Putting Brains in Muscles

Towards an Accessible Web-Based Health Education Platform on Neuromuscular Diseases

Muscle / Nerve Biopsy

Classification of the affected site in Neuromuscular diseases ?

There are four main categories for neuromuscular diseases based on the affected site of the diseases:
(1)motor neurons
(2)peripheral nerve
(3)neuromuscular junction and muscle
(4)the diseases of muscle are in general coined myopathy.

Onset of neuromuscular disease can be acute, subacute and chronic. Depending on affected site, the clinical manifestations are widely different. The most common symptoms are muscle weakness, muscular atrophy and muscle pain.

Clinical Evaluation ?

A detailed clinical history and family history coped with careful physical examination are first step towards a correct diagnosis. Other investigations include blood tests, tests for suspected hereditary neuromuscular diseases, electromyography, MRI or muscle ultrasound and muscle & nerve biopsies.

Muscle Biopsy Diagnostic Test ?

Muscle biopsy is a special procedure to precure a piece of muscle from diseased area. It assesses structural alternations in muscle fibers to provide evidence for diagnosis of neuromuscular diseases.
There are two biopsy methods:
(1)needle biopsy performed under localized anesthesia.
(2)open biopsy, which is conducted when a patient is under general anesthesia.

The choice of biopsy methods is usually based on clinical assessment. Needle biopsy can be used for various myositis, when there is inflammatory infiltrate in the muscle. Open biopsy is able to obtain a large piece of muscle about 1.0 cm in greatest dimension with good muscle fiber orientation for detailed microscopic and electron microscopic studies. While needle biopsy is often performed by neurologists at patient’s bedside, open biopsy is arranged by surgeons or orthopedic surgeons. Biopsy site is planned according to physical signs, electromyographic findings and MRI or muscle ultrasound features.

After the biopsy procedure, non-formalin fixed fresh muscle tissue is sending to histopathology laboratory for tissue processing, special muscle enzyme stains and even electron microscopy.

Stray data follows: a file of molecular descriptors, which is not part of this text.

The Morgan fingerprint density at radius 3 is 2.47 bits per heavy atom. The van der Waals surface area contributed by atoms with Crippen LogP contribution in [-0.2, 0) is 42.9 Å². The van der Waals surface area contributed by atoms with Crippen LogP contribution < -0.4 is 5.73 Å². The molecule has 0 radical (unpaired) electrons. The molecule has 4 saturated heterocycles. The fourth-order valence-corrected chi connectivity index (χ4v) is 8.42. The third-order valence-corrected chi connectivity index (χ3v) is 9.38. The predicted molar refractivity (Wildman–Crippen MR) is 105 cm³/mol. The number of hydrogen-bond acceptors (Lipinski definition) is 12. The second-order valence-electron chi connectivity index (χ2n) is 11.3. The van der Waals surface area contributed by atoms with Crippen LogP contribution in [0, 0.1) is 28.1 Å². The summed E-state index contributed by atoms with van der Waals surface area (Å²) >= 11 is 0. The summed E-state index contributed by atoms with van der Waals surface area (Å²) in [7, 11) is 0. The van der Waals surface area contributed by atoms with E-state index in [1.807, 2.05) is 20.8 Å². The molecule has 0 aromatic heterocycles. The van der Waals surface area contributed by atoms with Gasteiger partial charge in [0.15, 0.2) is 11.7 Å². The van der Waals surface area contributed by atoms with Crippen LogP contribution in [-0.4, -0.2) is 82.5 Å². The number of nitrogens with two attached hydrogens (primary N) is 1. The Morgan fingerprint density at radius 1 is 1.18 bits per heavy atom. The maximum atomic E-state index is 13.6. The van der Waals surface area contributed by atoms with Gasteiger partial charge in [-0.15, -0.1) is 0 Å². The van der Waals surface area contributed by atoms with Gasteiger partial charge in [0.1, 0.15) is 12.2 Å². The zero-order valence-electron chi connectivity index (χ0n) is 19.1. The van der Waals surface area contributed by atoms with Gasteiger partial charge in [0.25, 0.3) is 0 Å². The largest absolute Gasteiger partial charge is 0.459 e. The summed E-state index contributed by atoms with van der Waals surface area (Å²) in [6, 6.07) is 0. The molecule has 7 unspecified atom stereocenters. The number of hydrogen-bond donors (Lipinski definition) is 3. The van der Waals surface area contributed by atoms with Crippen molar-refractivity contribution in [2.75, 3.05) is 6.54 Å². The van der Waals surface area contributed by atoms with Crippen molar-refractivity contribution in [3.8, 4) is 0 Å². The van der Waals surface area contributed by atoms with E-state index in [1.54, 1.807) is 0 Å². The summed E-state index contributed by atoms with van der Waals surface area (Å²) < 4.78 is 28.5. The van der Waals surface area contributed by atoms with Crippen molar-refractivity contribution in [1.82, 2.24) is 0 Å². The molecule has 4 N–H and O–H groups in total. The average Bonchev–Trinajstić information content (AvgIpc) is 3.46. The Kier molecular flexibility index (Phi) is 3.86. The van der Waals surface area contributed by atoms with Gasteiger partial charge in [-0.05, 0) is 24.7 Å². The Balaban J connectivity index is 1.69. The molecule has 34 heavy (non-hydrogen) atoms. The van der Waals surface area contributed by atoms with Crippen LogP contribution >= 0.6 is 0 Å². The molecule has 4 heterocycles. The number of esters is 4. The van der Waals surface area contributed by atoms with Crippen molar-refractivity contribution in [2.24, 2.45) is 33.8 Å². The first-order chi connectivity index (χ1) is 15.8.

Fig1. Normal muscle fibers are polygonal shaped and uniform sized with peripheral nuclei.

Fig 2. A case of myofibrillar myopathy. Muscle fiber varies in size and shape with intracytoplasmic inclusions.

Fig 3. Same case as in Fig 2. Trichrome stain highlights intracytoplasmic inclusions.

Fig 4. Same case as in Fig 2. Oxidative muscle enzyme stain shows intracytoplasmic inclusions and light stained muscle fibers.

Before muscle biopsy is carried out, neurologists are going to order a series tests to rule out endocrine diseases, such as thyroid, adrenal dysfunction, and metabolic myopathy, such as Pompe disease. Muscle biopsy can provide evidence to confirm the diagnosis of myositis, i.e. polymyositis, dermatomyositis and toxic myopathy and vasculitis. It also helps the diagnosis of denervation and myopathies with structural abnormalities, like mitochondrial myopathy, lipid storage myopathy and some limb girdle dystrophy.

Nerve biopsy is to assist diagnosis of peripheral neuropathy. A proper consultation with neurologists is recommended before the biopsy. Microscopic examination of nerve sometimes may help the diagnosis of vasculitis, chronic inflammatory demyelinating polyneuropathy, amyloidosis, demyelination and axonal degeneration. Because of segmental involvement of the diseases, nerve biopsy is not always informative, hence it has limited diagnostic value. Nerve biopsy is an open biopsy. The biopsied nerve is mostly from sural nerve near the ankle joint.

Diagnosis of neuromuscular disease is a stepwise exercise following an algorithm, by which differential considerations are excluded or included. The diagnostic pathway involves a number of tests by multidisciplinary professionals, including clinical lab, imaging, electronic physiology and muscle/nerve biopsy. For some instances, the confirmatory diagnosis may take years to establish.